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Vietnam Christmas Bombings: 1972 Mutiny of B-52 Crews
A former B-52 pilot, Dana Drenkowksi, writes in an upcoming issue of Soldier of Fortune that B-52 crews "mutinied" during the Christmas, 1972 bombings of North Vietnam. He states that the crews refused to go on bombing missions because "inept" tactics resulted in "large numbers of B-52s unnecessarily shot down and their crews crippled, killed or captured."
These bombings occurred between December 18 to 29. During these 12 days the US military conducted the most massive bombing raids in history. Over 100,000 tons of bombs were dropped. About 140 of the 200 B-52s stationed in Southeast Asia were used in addition to other tactical aircraft--over 900 in all.
Hospitals, civilian population centers, dikes, factories, diplomatic missions and other structures were destroyed. Thousands of people were killed and thousands more were wounded.
According to Drenkowksi some pilots refused to fly because they were anti-war. Other pilots refused because they thought the Strategic Air Command was "inflexible" in planning the raids. But actions by both groups escalated the opposition the US military faced by its military personnel mainly in the field but now in its "elite" ranks--the air pilots.
The plans of SAC were to have the B-52s preceded by F-111s flying at a low level attacking air fields. They were followed by F-4s dropping aluminum strips to blind radar, then the B-52s flying in formations of three planes, four minutes apart.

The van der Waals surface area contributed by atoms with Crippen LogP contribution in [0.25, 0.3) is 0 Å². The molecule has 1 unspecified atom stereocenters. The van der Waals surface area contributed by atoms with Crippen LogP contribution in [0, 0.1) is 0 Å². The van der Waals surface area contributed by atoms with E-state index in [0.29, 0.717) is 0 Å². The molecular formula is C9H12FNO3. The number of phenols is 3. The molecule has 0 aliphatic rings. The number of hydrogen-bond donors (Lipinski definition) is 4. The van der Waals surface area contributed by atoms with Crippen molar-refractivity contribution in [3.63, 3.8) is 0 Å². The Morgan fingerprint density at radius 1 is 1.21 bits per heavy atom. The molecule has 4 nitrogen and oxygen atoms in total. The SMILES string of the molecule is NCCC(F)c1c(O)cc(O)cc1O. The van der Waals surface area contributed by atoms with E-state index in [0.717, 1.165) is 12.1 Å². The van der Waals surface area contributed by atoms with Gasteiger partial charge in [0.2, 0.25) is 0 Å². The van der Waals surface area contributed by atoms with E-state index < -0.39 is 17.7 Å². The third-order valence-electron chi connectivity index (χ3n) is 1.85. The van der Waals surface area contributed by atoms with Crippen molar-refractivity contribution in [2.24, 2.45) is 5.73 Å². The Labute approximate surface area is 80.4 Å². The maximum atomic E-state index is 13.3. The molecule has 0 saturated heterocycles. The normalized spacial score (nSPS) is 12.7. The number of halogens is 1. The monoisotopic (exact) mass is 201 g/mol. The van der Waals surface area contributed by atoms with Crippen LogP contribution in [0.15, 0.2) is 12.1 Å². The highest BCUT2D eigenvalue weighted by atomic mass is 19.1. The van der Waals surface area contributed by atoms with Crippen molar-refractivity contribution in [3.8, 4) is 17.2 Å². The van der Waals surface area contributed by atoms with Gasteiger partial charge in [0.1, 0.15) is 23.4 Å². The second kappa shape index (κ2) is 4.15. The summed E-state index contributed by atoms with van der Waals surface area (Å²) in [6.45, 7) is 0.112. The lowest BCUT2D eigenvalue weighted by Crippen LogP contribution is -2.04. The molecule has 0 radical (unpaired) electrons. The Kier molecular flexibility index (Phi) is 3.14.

The Vietnamese were able to hit back--and hit back they did. In all they shot down 34 B-52s, five F-111s and 42 other aircraft. For B-52 pilots the reality of the war hit them smack in the face.
B-52s flew out of Guam and U Tapao, Thailand. Each day the crews would make "milk runs" to Vietnam, drop their bombs never seeing neither their targets nor their results, fly back to base and go to the officers' clubs and have steak dinners and a few drinks.
These officers' clubs, according to Drenkowksi, were where the crews "mutinied." They damaged the clubs and created a lot of disorder over their refusals to fly. One pilot actually made an anti-war statement to the press and was court-martialled and given a discharge for it. At least 12 others were reprimanded.
After two days of these riots the Air Force changed their tactical plans, but B-52s continued to be shot down. Finally on December 29, the raids ended, not for the "humanitarian" nonsense put forward by Nixon but because the toll to the US military was staggering.
That their "strato-fortresses" were shot down in such a great number, and that their elite bombing crews reacted so violently, was objectively a great victory for the Vietnamese (despite the massive damage to their country), and to the American people who were opposed to the war in their millions.
Drenkowski puts forward the myth that the bombing raids were responsible for the forcing the Vietnamese to sign the Paris Peace Agreement. This is an outright lie. A tentative agreement was reached in October, 1972, basically the same one finally signed. The bombings were put forward by Nixon as the "path to peace." But the bombings, while destructive, only further hardened the resolve of the Vietnamese people, and weakened the role of the US in the eyes of the world.
According to a statement made by the Vietnam Foreign ministry on the day the raids ended, "...the north Vietnamese armed forces and people have firmly countered the US aggressors, winning a very glorious victory--the downing of 81 aircraft...and the wipeout or capture of a very great number of American flyers. This, on the other hand, constitutes an unparalleled defeat for the strategic air force of the US and the shattering of the image of the B-52 trump-card."